The Cosmic Origin of Mineral Deposits

CIM Bulletin, 1965

W. H. Gross Professor of Economic Geology, University of Toronto; J P. Sijpkens Doctor of Science, Toronto

Vast quantities of cosmic material, ranging in size from fine dust to large meteorites and planetoids, have been colliding with and accumulating on the earth since its origin 4.5 billion years ago. There are less than twenty well preserved meteorite craters and less than thirty fossil craters or astroblemes on the present face of the earth. On the moon, there are approximately 200,000 craters on the visible face alone - the largest crater being 132 miles in diameter and attaining a depth of 16,000 feet. Making allowances for the different physical conditions on the moon and assuming that these lunar features are of impact origin, the inference is that, since primeval time, large numbers of celestial objects have also encountered the earth, but that both the topographic expression of the impact and the objects themselves have been destroyed by weathering .and erosion.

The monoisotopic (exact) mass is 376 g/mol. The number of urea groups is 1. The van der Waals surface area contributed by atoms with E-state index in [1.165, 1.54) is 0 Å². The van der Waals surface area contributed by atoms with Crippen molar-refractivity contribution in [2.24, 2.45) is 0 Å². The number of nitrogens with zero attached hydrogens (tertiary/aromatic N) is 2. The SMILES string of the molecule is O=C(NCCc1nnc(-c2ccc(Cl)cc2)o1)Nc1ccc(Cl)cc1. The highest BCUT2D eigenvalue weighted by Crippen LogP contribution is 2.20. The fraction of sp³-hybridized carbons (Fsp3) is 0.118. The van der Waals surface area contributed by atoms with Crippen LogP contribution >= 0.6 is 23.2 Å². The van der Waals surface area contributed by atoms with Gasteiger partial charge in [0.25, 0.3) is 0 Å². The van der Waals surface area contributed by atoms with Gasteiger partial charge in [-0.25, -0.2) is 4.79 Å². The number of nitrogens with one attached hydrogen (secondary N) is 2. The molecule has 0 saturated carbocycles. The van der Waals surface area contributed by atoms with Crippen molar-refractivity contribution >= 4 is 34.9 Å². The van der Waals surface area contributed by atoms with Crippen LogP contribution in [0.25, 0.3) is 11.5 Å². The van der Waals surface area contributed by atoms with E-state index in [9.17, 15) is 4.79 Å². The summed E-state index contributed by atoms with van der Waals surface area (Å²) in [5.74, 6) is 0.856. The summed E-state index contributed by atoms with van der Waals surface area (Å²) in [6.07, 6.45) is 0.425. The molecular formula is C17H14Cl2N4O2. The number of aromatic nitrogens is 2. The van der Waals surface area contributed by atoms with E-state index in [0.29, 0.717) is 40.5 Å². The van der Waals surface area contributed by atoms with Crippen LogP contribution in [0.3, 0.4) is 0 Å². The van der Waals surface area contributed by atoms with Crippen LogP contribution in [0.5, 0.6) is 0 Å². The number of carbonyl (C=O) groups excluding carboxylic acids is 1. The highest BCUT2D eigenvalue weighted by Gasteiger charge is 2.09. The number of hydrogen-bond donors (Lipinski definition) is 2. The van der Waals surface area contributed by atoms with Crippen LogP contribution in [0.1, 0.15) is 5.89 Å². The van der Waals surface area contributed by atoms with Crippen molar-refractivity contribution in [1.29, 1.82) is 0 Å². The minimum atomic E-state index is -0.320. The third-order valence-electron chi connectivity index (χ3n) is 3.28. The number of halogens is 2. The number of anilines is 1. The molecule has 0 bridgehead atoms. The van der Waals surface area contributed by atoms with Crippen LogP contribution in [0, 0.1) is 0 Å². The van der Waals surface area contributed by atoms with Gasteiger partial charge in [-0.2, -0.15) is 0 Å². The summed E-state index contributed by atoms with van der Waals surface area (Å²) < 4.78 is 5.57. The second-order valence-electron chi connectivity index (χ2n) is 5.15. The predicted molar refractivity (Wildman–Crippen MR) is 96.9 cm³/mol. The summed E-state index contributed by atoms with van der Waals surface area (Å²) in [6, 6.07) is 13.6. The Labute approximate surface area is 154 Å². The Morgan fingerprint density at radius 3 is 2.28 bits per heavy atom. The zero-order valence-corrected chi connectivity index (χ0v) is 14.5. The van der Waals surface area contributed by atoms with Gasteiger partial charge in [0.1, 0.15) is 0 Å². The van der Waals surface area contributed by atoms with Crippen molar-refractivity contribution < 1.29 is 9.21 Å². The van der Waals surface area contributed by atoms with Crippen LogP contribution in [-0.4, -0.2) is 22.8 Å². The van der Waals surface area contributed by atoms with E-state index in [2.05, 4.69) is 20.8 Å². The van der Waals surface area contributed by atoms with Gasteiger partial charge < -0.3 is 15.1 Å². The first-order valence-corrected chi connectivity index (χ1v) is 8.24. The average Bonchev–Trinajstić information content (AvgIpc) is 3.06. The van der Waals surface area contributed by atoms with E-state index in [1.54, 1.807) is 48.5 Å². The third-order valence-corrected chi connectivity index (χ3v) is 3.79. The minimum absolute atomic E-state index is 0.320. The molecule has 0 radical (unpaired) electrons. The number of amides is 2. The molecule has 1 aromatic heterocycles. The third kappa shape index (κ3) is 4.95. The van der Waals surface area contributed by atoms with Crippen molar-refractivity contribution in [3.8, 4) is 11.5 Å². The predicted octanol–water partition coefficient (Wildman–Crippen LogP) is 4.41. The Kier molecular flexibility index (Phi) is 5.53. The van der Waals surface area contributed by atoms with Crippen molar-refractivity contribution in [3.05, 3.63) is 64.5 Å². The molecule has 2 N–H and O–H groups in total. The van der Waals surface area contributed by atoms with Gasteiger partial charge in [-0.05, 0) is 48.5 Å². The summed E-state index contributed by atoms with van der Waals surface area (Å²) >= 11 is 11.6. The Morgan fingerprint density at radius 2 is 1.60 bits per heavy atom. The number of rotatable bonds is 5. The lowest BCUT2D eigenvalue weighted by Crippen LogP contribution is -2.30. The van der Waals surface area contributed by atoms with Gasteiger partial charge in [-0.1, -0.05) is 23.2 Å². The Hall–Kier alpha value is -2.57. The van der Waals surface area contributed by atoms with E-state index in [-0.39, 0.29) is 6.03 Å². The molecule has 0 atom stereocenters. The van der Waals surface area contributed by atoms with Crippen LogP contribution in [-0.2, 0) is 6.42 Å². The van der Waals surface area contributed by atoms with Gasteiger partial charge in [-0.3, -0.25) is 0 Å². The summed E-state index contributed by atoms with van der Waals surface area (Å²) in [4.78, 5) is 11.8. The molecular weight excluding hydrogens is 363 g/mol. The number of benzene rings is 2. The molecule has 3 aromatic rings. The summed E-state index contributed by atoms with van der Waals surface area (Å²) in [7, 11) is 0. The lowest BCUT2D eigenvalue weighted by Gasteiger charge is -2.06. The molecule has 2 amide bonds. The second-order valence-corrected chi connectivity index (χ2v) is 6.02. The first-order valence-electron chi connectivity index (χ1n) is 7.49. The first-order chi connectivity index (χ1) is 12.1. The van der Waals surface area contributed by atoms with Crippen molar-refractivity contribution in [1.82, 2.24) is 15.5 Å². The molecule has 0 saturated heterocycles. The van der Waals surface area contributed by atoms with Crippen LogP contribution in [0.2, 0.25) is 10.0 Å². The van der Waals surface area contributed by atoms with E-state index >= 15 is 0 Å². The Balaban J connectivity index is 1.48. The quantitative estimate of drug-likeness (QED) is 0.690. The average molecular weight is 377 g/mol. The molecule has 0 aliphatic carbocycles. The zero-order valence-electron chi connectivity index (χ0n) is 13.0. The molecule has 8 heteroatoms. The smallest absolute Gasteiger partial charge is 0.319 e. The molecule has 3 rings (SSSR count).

Keywords: cosmic dust, iron meteorite, manganese nodules, Meteorites, Nickel., Dust, Impact, Impacts, Iron, Manganese, Materials, nickel, Ore, Ores